By KEVIN CHIRI
Tammany West news
COVINGTON – There is always a lot for Covington Mayor Mike Cooper to talk about when he holds his quarterly “Coffee with Cooper” public meetings at the Covington Trailhead.
But one thing will always remain the same—the public is intently interested in road and traffic issues.
Cooper usually begins his public meetings with an update on road projects in the area, and at the most recent coffee gathering he did not shy away from informing the public that a steady problem in the city is not going to suddenly disappear.
Many of the bridges throughout Covington streets were constructed nearly 40 years ago with timber pilings, and one after another the city seems to be dealing with bridge closings as inspections are finding dangerous situations.
The latest is the 11th Avenue bridge at Mile Branch where Department of Transportation inspections recently discovered a key load bearing timber piling had deteriorated to the point that a warning to close was issued.
“The main piling they found the problem with actually holds two beams,” Cooper explained. “We got out there to do an emergency repair to shore it up, but we will eventually have to permanently close the bridge for a major repair.
The city recently opened the new concrete bridge at the 15th Avenue location, but Cooper said there are many similar bridges in the city with timber pilings and the city is clearly having to deal with major replacement jobs, one after another.
“The timbers on these bridges are good for 35 to 40 years and we are getting to that point on many of them,” he said. “On the 11th Avenue bridge we repaired six of the pilings two years ago, but now we can see there is another problem and we are going to have to eventually do as we did at 15th Avenue and construct a new, concrete bridge.”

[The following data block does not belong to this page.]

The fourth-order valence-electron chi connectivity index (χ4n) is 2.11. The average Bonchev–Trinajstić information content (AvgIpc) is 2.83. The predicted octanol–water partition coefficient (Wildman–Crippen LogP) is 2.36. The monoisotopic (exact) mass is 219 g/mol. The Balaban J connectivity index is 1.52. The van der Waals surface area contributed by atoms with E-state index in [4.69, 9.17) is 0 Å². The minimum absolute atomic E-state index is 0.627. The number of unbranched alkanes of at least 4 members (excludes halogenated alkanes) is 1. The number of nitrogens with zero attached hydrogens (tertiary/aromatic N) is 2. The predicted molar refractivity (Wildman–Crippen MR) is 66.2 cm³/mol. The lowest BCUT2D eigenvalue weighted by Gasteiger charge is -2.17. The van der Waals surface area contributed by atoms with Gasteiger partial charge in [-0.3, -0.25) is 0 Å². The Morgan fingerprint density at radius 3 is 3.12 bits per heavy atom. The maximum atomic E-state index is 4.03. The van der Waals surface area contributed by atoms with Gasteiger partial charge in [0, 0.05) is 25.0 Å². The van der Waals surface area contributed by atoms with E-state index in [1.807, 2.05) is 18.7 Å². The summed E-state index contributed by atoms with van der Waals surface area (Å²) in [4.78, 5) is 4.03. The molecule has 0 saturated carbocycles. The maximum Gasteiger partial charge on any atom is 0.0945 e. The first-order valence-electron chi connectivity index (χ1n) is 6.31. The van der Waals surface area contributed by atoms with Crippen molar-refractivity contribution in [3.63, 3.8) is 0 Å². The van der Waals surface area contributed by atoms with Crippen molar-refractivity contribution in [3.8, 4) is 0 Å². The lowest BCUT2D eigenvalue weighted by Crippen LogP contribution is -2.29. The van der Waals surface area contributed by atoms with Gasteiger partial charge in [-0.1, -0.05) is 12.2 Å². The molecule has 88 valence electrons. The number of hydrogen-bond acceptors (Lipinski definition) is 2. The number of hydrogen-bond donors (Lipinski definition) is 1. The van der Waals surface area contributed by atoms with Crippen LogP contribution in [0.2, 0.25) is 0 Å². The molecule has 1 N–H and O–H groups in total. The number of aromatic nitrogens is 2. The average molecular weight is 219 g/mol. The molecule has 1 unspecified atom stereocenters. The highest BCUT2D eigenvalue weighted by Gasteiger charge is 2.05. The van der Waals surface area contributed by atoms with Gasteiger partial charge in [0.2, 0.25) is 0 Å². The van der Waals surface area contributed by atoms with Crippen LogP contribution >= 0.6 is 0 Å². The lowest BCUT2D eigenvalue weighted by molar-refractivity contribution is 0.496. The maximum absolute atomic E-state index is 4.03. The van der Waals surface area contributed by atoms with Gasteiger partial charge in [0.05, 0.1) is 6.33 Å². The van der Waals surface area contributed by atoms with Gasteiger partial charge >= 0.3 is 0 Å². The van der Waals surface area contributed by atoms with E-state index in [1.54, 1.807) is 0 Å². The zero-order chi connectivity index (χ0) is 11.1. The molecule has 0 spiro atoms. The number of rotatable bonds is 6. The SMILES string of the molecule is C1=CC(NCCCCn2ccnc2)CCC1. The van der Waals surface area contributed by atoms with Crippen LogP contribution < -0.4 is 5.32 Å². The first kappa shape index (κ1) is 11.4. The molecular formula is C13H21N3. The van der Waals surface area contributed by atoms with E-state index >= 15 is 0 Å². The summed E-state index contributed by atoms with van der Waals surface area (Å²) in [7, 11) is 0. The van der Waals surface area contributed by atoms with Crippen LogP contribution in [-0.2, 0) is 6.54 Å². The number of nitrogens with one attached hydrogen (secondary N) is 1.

The good news, Cooper said, is that the replacement to the concrete bridge means the city will not have a problem for decades to come, but for now the 11th Avenue bridge is the newest problem.
Cooper added that the city has already put another bridge replacement into the budget for 2017 to change out the West 29th bridge.
One bridge that has been expanded and improved dramatically is on Tyler Street where the $16.8 million state project to widen that highway past St. Tammany Hospital is right on schedule to be finished this summer.
A recent public hearing was held by DOTD about a planned widening of Highway 190 from the Bogue Falaya River to Ronald Reagan Highway, something that will include a roundabout at the latter intersection. While there is much enthusiasm for that much-needed project, and it is now proceeding forward, it will be several years before it is actually completed.
Cooper also updated attendees about the recent striping project in downtown Covington, the result of information received from a Regional Planning Commission survey. Cooper said it should “improve traffic and safety for our residents” and also maximize the parking spaces.
“It also shows people how close to park to the curbs and that helps traffic when cars aren’t out in the road,” he added. “Also as part of this project we will be improving the corner sidewalk areas to become ADA compliant.”
One resident brought a complaint to the mayor about what she said were abandoned cars being left in the Ox Lot parking areas in town. Cooper said he would have his staff look into it, since there is a 72-hour limit for parking in those lots.
The mayor had a little fun by reporting several recent honors or recognitions for the city that come from numerous online sites, or in some publications.
Covington was recently named one of the best cities for coffee lovers, ranking number 217 out of 500, and also saw Mattina Bella ranked one of the top 10 breakfast spots in the state.
Rob’s Rockin’ Dogs was named fourth in the state for “Top 10 Hot Dog Locations,” and Covington was named the 10th best city to “be in shape.”
Cooper acknowledged the surveys and rankings are mostly “for fun,” and he added to that by donning sunglasses in announcing, “and Covington was named one of the coolest cities in the state.”
The mayor encouraged the public to support the upcoming Covington Community Prayer Breakfast, set for St. Paul’s on May 26 at 7 a.m. where the Covington Kiwanis Club hosts the event that has drawn nearly 400 people each year.
The “Coffee with Cooper” gatherings have gained popularity since the mayor started them six years ago and might need to find a new venue since it has become a standing room only, overflow crowd at the Covington Trailhead meeting room.